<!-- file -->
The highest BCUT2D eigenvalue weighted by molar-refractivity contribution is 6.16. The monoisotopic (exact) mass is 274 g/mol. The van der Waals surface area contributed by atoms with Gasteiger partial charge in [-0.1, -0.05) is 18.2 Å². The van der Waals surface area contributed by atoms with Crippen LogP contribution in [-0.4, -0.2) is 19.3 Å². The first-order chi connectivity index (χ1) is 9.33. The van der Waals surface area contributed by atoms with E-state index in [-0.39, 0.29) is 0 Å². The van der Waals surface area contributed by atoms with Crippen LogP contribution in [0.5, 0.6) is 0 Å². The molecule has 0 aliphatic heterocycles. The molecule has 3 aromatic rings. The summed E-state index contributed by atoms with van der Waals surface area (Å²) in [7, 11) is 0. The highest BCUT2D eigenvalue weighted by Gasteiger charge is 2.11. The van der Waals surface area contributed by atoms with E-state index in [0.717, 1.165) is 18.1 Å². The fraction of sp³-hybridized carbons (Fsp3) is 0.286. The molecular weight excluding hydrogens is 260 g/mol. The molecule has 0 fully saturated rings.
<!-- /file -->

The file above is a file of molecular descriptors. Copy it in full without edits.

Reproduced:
The highest BCUT2D eigenvalue weighted by molar-refractivity contribution is 6.16. The monoisotopic (exact) mass is 274 g/mol. The van der Waals surface area contributed by atoms with Gasteiger partial charge in [-0.1, -0.05) is 18.2 Å². The van der Waals surface area contributed by atoms with Crippen LogP contribution in [-0.4, -0.2) is 19.3 Å². The first-order chi connectivity index (χ1) is 9.33. The van der Waals surface area contributed by atoms with E-state index in [-0.39, 0.29) is 0 Å². The van der Waals surface area contributed by atoms with Crippen LogP contribution in [0.5, 0.6) is 0 Å². The molecule has 0 aliphatic heterocycles. The molecule has 3 aromatic rings. The summed E-state index contributed by atoms with van der Waals surface area (Å²) in [7, 11) is 0. The highest BCUT2D eigenvalue weighted by Gasteiger charge is 2.11. The van der Waals surface area contributed by atoms with E-state index in [0.717, 1.165) is 18.1 Å². The fraction of sp³-hybridized carbons (Fsp3) is 0.286. The molecular weight excluding hydrogens is 260 g/mol. The molecule has 0 fully saturated rings.